Wednesday, February 23, 2005

Oh Show Me The Way

The other day I had my first stranger post a comment on this blog. She had found me via Peking Duck, a blog I frequent, whose owner, Richard, very kindly posted a notice about my endeavor. I say she was the first stranger to visit my blog, though there have been others I haven't actually met face to face. But I'd met them through email groups and in the blog-o-sphere, so they weren't strangers to me. Having someone I'd never encountered come to my blog and comment on it, this felt like pretty exciting stuff. Someone had found their way to my obscure outpost at the end of a rough, barely marked trail.

Moreover, this wayfarer has a blog, along the journey. Of course I had to pay a return visit.

Joann describes her blog as "my meanderings about life, books, news, and crossing-cultures." The place is thick with links and content. One major theme running through along the journey is also blogs themselves: what do they mean? What are they for? A series of posts reports from a recent bloggers' convention held in Canada. One post compares blogging to church (church is lacking by comparison) and mentions the spirituality inherent in the process.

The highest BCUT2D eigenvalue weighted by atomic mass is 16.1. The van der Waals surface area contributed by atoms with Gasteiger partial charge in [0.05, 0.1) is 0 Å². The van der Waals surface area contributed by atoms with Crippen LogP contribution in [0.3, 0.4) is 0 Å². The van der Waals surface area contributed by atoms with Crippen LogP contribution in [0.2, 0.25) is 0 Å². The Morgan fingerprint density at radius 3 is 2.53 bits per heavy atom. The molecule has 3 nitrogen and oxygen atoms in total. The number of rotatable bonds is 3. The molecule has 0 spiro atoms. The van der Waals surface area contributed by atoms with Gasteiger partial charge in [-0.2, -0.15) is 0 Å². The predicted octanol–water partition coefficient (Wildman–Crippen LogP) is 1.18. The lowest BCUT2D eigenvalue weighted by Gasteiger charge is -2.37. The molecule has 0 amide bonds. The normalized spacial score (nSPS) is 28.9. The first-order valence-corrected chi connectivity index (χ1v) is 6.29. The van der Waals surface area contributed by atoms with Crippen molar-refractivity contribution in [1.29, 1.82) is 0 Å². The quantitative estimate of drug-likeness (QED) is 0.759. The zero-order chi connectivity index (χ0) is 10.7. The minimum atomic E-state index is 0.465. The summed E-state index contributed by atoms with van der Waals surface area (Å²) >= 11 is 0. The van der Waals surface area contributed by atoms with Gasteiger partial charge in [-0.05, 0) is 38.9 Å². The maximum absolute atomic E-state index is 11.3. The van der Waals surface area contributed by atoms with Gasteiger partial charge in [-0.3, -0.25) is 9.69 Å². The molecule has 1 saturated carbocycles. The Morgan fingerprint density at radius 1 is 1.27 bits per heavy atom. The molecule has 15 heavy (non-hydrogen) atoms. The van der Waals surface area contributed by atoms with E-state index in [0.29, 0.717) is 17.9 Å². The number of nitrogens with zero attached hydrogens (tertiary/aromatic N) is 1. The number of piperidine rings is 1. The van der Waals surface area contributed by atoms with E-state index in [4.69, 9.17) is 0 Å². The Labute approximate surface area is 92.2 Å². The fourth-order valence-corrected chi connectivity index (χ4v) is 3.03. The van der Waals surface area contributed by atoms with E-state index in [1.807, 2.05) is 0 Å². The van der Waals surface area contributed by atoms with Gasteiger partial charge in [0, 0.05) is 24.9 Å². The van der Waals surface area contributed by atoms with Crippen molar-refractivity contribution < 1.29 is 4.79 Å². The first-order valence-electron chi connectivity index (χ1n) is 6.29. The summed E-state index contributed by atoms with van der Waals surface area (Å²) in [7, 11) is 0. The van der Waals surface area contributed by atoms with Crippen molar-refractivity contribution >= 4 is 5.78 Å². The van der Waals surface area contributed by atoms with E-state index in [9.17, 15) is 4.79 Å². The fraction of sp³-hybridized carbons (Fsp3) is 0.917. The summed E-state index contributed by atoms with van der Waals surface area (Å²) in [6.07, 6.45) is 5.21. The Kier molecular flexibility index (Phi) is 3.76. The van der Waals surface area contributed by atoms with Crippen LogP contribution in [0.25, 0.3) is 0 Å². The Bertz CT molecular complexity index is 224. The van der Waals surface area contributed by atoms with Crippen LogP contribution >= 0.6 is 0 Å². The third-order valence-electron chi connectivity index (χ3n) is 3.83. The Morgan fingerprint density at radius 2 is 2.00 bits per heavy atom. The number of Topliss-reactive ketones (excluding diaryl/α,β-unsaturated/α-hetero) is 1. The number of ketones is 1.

I'm still a neophyte in this world. My points of comparison are mostly with the creative process as I see it and the need so many of us seem to have to express ourselves. To make ourselves seen and heard, to leave some kind of trace of our presence. But it's interesting to note the kind of language used when talking about blogs: "I frequent this blog." "I went there." Of course we've been talking about "cyberspace," as though it were some physical location for years, but what's happened with the blogging phenomenae is that cyberspace has been colonized by all of us settlers seeking our own little piece of land, our place in this open territory, where we can express ourselves, create an environment and make welcome friends and strangers who might stop by for a visit. Have a hang-out for the regulars. No wonder the infamous Billmon called his site the Whiskey Bar...

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